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In Praise of Homestar Runner

28 September 2009 Things We Like 6,139 views One CommentPrint This Post Print This Post Email This Post Email This Post

“The Simpsons” is now in its 20th season. Thanks to Matt Groening, Sam Simon and James L. Brooks, we have been well-supplied with smart, adult-themed animated situation comedy for two decades. And the show’s runaway success has bred others:  The makers of “Family Guy,” “South Park”  and Adult Swim’s nihilistic lineup of animated shows have furnished us with a small army of  cartoon cutups, dropping their edited f-bombs into your Tivo every night of the week.

Yet for all this spirited competition, I wouldn’t call any one of these shows the king of the  hill. (Nor would I give that honor to Mike Judge’s now-cancelled “King of the Hill.”) In fact, the best animated sitcom that’s currently in production isn’t on television at all.

Now in its ninth year, the Flash-animated comedy site Homestar Runner consistently delivers the goods week after week. There are a hundred reasons why I think Strong Bad, Teen Girl Squad and Homestar Runner himself are still relevant and funny on the cusp of their first decade – indeed, even more relevant and funny than “The Simpsons” has been since the late 1990s – but for the sake of brevity and for the greater glory of the nation of Strong Badia (“Population: tire”), I’ve narrowed these manifold reasons down to a boxing-gloved fistful.

The “show-runners” of Homestar Runner are accountable to no one. Brothers Mike and Matt Chapman voice, score and animate every Strong Bad Email, Decemberween special and Teen Girl Squad episode themselves, with some help from close friends. They don’t have corporate overlords or promotional partners – every penny the site makes comes from merchandise sales, and the site’s word-of-mouth remains so strong after a decade that Chapmans scarcely need to advertise. As a result, Homestar Runner can do pretty much whatever it wants without the burden of studio notes or corporate demands for characters that might make good action figures.

The humor of Homestar Runner isn’t mean-spirited. Strong Bad’s ongoing conflict with his endearingly dirt-stupid rival Homestar seldom results in more than a murmured aside or a colorful but empty threat. (He did punch Homestar once, but it was justified: Homestar hijacked one of Strong Bad’s shorts, interrupting him to show off his new “tricked-out” propeller beanie. “When you spin it,” Homestar bragged, “it plays the theme from ‘Night Court.’”)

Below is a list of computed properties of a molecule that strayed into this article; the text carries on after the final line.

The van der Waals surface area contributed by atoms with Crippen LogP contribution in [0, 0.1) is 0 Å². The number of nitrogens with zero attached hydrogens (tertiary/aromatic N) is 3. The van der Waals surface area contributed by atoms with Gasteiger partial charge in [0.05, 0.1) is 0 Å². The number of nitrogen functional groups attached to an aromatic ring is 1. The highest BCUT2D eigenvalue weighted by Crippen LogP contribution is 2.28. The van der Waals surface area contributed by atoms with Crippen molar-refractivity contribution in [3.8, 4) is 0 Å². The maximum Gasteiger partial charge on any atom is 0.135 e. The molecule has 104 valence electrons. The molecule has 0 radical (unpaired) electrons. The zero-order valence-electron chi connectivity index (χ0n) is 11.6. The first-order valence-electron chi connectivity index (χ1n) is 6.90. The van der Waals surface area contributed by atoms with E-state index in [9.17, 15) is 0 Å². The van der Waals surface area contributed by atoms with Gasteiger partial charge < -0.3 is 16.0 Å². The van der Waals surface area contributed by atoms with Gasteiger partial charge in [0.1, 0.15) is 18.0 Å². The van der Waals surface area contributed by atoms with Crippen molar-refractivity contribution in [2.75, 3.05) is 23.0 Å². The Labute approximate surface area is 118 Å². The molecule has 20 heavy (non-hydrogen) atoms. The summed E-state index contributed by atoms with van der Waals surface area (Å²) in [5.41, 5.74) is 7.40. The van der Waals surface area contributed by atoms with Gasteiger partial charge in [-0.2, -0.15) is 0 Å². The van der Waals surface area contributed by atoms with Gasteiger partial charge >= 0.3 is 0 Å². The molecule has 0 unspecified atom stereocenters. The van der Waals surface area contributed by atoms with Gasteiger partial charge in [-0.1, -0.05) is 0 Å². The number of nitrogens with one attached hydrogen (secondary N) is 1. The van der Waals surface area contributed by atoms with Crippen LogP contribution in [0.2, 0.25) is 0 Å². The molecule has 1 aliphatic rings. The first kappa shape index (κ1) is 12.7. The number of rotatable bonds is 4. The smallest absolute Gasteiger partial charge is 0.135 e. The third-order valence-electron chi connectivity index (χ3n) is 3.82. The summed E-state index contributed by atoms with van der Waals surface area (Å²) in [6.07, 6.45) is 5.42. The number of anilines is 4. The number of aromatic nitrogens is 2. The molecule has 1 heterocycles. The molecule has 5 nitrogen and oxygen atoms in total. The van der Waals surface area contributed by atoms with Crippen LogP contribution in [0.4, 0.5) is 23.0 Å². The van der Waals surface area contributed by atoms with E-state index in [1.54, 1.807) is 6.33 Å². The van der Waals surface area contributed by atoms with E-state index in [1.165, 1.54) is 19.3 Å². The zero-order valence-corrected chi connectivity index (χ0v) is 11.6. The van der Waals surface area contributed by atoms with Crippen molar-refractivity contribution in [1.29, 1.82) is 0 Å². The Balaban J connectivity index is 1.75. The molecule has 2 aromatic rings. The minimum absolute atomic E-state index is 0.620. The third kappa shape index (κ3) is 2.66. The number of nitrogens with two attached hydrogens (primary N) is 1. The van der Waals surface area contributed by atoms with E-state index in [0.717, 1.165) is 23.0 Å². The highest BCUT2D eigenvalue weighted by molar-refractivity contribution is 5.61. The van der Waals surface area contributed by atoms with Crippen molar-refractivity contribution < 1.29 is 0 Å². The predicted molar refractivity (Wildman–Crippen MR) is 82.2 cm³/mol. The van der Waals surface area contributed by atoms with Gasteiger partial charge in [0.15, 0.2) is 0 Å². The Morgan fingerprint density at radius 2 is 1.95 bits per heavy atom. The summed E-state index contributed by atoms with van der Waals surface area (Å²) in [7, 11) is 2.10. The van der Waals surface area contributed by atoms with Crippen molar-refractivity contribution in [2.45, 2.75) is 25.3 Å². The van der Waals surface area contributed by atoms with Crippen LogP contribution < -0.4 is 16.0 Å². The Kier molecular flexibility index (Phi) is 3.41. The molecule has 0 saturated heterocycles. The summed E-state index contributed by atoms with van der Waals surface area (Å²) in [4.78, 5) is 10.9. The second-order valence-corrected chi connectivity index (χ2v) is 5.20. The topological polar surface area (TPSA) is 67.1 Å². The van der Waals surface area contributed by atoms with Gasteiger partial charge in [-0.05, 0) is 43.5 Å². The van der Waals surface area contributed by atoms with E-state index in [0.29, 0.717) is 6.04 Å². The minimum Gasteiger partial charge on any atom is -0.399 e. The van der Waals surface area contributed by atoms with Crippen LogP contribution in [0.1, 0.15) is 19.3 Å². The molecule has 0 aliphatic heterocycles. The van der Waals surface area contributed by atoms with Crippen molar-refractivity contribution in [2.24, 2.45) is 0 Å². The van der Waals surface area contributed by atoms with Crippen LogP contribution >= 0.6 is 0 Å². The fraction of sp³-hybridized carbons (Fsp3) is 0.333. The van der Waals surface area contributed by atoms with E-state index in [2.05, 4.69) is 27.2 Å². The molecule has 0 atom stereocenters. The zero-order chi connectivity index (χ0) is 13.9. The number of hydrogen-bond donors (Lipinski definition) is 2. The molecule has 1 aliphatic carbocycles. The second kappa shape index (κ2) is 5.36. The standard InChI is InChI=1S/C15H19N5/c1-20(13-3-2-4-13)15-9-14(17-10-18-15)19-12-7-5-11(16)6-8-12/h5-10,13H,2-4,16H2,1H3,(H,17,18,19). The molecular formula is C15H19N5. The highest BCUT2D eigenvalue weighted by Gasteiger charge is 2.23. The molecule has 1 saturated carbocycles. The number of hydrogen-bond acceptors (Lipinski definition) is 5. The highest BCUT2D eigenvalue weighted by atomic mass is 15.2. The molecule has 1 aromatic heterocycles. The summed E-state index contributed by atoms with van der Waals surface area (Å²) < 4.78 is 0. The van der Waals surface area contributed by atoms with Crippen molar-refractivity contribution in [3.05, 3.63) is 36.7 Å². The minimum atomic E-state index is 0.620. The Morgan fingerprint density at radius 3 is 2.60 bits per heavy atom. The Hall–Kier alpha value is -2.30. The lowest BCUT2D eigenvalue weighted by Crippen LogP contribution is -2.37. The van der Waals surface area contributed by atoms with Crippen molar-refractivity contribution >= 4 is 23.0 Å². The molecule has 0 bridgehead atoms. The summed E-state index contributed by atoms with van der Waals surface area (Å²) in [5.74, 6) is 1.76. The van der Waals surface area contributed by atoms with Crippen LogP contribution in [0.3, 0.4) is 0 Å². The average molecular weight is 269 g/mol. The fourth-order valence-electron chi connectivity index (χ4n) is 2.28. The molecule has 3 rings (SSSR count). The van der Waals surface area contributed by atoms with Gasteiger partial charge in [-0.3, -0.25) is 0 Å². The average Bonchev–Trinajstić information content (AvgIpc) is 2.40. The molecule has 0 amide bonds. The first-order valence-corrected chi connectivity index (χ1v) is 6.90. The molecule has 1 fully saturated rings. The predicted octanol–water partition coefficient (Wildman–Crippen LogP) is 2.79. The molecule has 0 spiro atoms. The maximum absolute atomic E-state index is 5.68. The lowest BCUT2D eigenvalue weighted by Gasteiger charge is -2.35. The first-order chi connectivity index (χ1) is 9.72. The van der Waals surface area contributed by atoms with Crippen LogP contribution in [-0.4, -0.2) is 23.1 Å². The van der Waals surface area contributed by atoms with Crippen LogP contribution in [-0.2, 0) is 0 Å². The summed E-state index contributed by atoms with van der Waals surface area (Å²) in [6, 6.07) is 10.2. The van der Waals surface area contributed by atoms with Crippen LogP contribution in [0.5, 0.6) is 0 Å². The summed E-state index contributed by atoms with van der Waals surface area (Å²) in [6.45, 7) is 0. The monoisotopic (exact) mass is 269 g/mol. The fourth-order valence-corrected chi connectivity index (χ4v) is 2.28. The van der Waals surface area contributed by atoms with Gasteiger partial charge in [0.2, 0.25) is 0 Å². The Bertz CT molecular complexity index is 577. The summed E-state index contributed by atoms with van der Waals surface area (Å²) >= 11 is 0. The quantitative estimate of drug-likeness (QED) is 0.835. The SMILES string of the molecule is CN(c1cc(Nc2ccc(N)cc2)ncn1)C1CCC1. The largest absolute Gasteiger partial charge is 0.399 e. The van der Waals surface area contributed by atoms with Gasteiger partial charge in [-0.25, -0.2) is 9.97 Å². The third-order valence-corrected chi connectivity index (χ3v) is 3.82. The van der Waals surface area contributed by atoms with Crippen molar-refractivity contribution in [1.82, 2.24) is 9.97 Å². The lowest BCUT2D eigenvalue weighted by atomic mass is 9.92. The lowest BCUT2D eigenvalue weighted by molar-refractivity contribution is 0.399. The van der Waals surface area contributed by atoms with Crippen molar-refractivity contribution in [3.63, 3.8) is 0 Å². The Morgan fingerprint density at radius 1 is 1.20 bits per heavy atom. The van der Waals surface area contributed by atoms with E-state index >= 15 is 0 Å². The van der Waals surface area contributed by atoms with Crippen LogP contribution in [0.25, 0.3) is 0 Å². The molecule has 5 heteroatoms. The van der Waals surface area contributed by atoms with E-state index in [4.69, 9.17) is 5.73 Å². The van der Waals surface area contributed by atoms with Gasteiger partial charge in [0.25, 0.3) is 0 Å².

Also, Homestar’s humor isn’t anchored in the current popular culture – a rarity these days. The characters have lives that are recognizably modern – they’re enthralled by trends, crave new gadgets, share celebrity gossip – but the Chapmans have created their own celebrities and products within Homestar’s universe, and largely avoid names and references that could date the episodes over time. One character idolizes a stock-model emo band called “Sloshy”; Homestar himself is the pitchman for a “flavor-encrusted” soft drink called “Melonade.” Even Matt Groening’s terrific show “Futurama,” set thousands of years in the future, dates itself with references to Segway scooters and “Baywatch.”

The Chapmans don’t limit themselves to one kind of programming. Every week brings new and altogether different surprises. You could get a new cartoon, or a music video (the Chapmans have produced enough original music for the site to fill several soundtrack CDs), or even an old-school video game. Even the site’s menu changes from time to time.

The voice work is exquisite. Truly great animated productions are separated from the merely good by how much fun the voice actors are having with the script, which is why the rudimentary animation of “South Park” works and also why I’ve never finished an episode of “Squidbiillies.” Matt Chapman provides voices for most of the characters in Homestar’s universe – a gruff, Brooklyn-esque dialect for Strong Bad, a spacey surfer-dude palaver for Homestar Runner, a Midwestern drawl peppered with hip-hop idioms for Coach Z and varied voices for more than a dozen other characters. The conversations Champman has with himself makes me wonder if he’s simply found a way to make dissociative identity disorder work to his benefit.

It’s almost endlessly quotable. Many are the times that I’ve declared “a jillion is not a real unit of measure.” accused one or the other of my cats of being a “lazy crap-for-crap,” or proudly told a new business acquaintance that I was “raised by a cup of coffee.”

And I’ll tell you what: Ten years from today, the right people will still be singing the heavy metal praises of Trogdor the Burninator, while they struggle to remember who this “Bartman” was.

Geoff Carter

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One Comment »

  1. […] it can’t be lightened a bit by a peek at The Onion, XKCD or Wondermark. Even the venerable Homestar Runner can get a modest laugh out of me every so […]

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